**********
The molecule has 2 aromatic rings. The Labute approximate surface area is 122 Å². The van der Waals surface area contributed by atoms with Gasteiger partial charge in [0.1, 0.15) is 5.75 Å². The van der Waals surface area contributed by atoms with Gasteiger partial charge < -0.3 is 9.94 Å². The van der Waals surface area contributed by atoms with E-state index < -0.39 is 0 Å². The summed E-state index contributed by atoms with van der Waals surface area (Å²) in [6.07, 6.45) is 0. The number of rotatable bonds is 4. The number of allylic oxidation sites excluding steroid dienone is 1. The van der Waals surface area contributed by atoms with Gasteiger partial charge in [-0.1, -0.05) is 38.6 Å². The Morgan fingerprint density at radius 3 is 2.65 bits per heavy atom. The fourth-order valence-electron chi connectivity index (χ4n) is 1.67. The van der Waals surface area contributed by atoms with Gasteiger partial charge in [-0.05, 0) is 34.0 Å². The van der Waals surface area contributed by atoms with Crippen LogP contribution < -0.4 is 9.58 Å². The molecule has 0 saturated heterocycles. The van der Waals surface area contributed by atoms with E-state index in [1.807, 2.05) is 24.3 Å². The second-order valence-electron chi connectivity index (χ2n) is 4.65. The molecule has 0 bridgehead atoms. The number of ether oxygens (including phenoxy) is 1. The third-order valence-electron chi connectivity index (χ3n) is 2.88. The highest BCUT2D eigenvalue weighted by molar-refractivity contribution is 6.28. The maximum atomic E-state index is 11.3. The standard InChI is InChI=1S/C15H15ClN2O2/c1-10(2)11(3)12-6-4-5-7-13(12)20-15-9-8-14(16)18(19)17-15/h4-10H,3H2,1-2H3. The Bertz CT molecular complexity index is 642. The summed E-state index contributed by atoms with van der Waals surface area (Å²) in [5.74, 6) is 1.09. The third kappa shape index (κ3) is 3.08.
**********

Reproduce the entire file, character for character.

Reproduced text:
The molecule has 2 aromatic rings. The Labute approximate surface area is 122 Å². The van der Waals surface area contributed by atoms with Gasteiger partial charge in [0.1, 0.15) is 5.75 Å². The van der Waals surface area contributed by atoms with Gasteiger partial charge < -0.3 is 9.94 Å². The van der Waals surface area contributed by atoms with E-state index < -0.39 is 0 Å². The summed E-state index contributed by atoms with van der Waals surface area (Å²) in [6.07, 6.45) is 0. The number of rotatable bonds is 4. The number of allylic oxidation sites excluding steroid dienone is 1. The van der Waals surface area contributed by atoms with Gasteiger partial charge in [-0.1, -0.05) is 38.6 Å². The Morgan fingerprint density at radius 3 is 2.65 bits per heavy atom. The fourth-order valence-electron chi connectivity index (χ4n) is 1.67. The van der Waals surface area contributed by atoms with Gasteiger partial charge in [-0.05, 0) is 34.0 Å². The van der Waals surface area contributed by atoms with Crippen LogP contribution < -0.4 is 9.58 Å². The molecule has 0 saturated heterocycles. The van der Waals surface area contributed by atoms with E-state index in [1.807, 2.05) is 24.3 Å². The second-order valence-electron chi connectivity index (χ2n) is 4.65. The molecule has 0 bridgehead atoms. The number of ether oxygens (including phenoxy) is 1. The third-order valence-electron chi connectivity index (χ3n) is 2.88. The highest BCUT2D eigenvalue weighted by molar-refractivity contribution is 6.28. The maximum atomic E-state index is 11.3. The standard InChI is InChI=1S/C15H15ClN2O2/c1-10(2)11(3)12-6-4-5-7-13(12)20-15-9-8-14(16)18(19)17-15/h4-10H,3H2,1-2H3. The Bertz CT molecular complexity index is 642. The summed E-state index contributed by atoms with van der Waals surface area (Å²) in [5.74, 6) is 1.09. The third kappa shape index (κ3) is 3.08.